Surprise: File Sharing May Not Help Sell CDs After All
A new study takes a fresh look at data from the 2007 report that claimed otherwise
In 2007, a study conducted by Industry Canada appeared to suggest that file sharing wasn’t bad for CD sales. In fact, its authors claimed, the data showed file sharing actually helped move physical albums. The results sounded a little fishy, but how can you argue with hard numbers?
Evidently, the answer is “by re-examining the data,” which is exactly what Australian National University’s Professor George Barker did. In a fresh study, he pored over what he claims are flaws in the conclusions drawn by Danish academic Birgette Andersen, who authored the original report. As Billboard and law blogger Barry Sookman point out, Barker used the same raw figures as Andersen, but concluded they proved the opposite of her findings. In raw statistics, Barker says a “10 percent increase in P2P downloads reduces CD demand by around 0.4 percent.”
Barker writes that Andersen excluded consumers who had completely stopped purchasing CDs “(potentially because of P2P activity) prior to 2005″ when those are the people more likely to have substituted downloading with purchasing. Also, he “controlled” for the fact that interest in both CD purchasing and illegally downloading “may be correlated” because of an individual’s love of music.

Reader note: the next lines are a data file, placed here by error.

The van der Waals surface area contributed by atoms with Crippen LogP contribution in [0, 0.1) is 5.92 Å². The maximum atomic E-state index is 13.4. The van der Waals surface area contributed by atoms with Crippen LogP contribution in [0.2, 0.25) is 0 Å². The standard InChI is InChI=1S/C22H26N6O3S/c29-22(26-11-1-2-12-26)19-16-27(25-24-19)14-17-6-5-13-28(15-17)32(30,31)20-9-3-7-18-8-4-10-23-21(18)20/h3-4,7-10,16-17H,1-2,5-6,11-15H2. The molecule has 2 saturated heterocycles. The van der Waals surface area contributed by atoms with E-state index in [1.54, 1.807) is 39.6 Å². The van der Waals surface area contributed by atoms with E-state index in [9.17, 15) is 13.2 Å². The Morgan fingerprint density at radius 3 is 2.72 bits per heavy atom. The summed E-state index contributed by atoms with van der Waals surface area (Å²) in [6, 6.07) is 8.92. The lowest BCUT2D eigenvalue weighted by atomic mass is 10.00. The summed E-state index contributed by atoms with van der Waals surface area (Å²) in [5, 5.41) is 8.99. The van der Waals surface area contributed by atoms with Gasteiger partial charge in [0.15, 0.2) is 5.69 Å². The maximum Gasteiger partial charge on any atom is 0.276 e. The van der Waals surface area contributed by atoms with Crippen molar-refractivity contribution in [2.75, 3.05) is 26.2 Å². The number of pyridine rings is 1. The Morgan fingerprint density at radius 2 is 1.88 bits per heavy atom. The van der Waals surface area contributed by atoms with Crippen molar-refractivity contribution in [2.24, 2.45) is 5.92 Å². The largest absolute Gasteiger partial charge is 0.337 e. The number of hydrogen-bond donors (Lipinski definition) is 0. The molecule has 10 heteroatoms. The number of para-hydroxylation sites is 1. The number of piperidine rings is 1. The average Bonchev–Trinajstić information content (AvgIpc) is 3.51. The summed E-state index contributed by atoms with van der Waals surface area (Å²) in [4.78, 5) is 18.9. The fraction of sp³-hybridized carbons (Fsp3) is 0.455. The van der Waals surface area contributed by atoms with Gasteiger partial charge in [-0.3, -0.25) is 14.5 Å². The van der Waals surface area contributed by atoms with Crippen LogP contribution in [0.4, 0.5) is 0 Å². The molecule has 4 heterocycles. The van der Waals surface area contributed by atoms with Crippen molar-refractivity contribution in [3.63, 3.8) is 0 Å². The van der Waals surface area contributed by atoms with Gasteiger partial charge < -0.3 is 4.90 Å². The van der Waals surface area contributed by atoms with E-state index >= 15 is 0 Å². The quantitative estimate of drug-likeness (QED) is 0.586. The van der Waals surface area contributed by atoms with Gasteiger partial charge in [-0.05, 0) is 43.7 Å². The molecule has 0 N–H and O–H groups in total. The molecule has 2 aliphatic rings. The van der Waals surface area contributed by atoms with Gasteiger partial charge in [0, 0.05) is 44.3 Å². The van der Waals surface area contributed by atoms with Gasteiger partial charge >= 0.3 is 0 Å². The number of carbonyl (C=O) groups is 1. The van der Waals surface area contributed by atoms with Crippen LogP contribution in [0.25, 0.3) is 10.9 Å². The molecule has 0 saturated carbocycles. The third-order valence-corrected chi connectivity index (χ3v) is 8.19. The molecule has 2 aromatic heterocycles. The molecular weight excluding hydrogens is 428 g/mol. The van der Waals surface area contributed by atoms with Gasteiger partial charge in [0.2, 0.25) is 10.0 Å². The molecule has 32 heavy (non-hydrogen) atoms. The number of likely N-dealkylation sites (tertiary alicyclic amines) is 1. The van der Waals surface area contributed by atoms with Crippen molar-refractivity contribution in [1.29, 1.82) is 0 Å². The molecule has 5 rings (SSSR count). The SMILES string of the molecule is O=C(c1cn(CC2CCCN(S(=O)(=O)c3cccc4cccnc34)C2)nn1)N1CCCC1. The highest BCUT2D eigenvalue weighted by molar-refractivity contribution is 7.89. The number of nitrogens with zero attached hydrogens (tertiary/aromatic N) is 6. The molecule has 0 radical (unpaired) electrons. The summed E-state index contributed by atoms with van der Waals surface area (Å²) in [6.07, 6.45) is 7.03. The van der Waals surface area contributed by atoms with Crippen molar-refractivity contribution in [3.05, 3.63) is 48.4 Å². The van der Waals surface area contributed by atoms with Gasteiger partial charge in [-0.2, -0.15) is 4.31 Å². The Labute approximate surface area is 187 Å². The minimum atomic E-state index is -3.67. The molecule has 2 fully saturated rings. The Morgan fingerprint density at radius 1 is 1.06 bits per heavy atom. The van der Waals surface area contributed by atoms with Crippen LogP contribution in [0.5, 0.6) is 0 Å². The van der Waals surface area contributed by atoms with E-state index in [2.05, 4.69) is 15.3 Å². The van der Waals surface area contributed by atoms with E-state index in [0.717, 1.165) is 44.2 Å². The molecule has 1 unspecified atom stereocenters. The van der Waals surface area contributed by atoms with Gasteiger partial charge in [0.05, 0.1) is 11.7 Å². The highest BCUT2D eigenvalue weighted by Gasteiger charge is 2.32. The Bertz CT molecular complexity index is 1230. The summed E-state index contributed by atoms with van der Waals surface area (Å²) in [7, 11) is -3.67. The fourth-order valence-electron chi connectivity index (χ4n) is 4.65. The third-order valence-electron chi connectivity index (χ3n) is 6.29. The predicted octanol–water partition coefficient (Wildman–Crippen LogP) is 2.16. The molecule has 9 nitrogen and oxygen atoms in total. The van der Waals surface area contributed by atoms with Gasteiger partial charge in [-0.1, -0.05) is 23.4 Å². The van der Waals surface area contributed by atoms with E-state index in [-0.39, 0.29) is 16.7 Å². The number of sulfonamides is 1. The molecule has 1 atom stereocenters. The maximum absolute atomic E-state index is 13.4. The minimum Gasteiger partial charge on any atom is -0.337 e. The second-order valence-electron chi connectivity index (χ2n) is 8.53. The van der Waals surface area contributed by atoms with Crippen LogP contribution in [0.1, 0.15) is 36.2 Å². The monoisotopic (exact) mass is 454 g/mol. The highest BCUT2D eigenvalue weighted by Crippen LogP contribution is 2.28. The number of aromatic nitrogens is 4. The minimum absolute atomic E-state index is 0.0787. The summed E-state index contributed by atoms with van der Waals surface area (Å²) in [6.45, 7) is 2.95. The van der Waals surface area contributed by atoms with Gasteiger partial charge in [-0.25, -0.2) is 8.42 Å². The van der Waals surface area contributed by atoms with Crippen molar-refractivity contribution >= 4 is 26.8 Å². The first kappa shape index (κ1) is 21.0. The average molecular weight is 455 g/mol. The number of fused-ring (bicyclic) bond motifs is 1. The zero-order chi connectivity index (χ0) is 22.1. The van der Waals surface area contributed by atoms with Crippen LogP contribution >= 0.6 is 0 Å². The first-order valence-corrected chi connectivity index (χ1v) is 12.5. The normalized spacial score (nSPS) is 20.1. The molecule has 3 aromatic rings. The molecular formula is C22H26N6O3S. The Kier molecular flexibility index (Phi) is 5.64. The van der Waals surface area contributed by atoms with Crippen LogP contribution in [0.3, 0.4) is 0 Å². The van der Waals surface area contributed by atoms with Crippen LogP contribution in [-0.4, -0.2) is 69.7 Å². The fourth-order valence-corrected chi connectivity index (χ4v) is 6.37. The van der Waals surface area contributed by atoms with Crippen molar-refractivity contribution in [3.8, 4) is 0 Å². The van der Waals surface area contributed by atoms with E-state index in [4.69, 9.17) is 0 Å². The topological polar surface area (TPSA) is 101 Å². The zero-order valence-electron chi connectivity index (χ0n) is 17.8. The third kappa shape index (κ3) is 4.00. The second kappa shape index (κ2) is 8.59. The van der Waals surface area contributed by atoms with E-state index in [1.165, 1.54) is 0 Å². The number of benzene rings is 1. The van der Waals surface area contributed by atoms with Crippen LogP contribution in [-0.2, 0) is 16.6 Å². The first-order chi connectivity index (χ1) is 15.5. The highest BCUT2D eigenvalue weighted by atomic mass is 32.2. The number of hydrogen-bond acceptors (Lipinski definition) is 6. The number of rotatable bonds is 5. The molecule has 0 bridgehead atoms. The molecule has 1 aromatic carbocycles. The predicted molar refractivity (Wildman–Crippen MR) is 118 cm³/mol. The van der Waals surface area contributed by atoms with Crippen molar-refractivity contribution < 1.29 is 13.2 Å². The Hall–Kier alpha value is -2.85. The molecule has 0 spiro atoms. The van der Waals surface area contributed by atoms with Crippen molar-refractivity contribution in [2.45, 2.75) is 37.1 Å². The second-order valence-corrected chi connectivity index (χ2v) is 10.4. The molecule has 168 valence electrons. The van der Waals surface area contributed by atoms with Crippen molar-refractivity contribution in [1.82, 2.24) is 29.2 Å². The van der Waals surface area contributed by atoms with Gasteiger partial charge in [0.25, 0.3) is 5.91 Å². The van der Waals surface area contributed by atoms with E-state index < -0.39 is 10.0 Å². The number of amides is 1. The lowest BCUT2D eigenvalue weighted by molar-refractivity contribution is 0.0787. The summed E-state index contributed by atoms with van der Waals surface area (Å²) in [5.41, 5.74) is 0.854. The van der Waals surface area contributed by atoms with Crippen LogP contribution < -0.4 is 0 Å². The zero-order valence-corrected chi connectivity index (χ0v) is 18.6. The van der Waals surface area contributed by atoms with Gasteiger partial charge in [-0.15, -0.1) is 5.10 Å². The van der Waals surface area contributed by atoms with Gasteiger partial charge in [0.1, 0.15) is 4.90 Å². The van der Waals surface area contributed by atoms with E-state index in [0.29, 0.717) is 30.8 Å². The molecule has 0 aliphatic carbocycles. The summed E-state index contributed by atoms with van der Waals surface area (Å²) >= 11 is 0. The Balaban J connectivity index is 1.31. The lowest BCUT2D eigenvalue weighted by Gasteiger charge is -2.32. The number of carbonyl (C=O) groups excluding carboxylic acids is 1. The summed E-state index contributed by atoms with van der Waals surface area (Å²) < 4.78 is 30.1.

Barker’s findings support a study conducted in 2006 by economist Stanley Liebowitz. Billboard cites that paper as saying, “When given the choice of free and convenient high-quality copies versus purchased originals, is it really a surprise that a significant number of individuals will choose to substitute the free copy for the purchase?” Sometimes the logical conclusion is the right one.
Near the end of Sookman’s blog, he speculates on how studies like these tie into lawmaking. He also cites a Canadian legislative summary about a bill that amends the country’s Copyright Act as referencing the Industry Canada data. “The study should be removed from Industry Canada’s website,” Sookman says. “At the very least, like cigarettes, it should be appropriately labeled with a prominent notice.”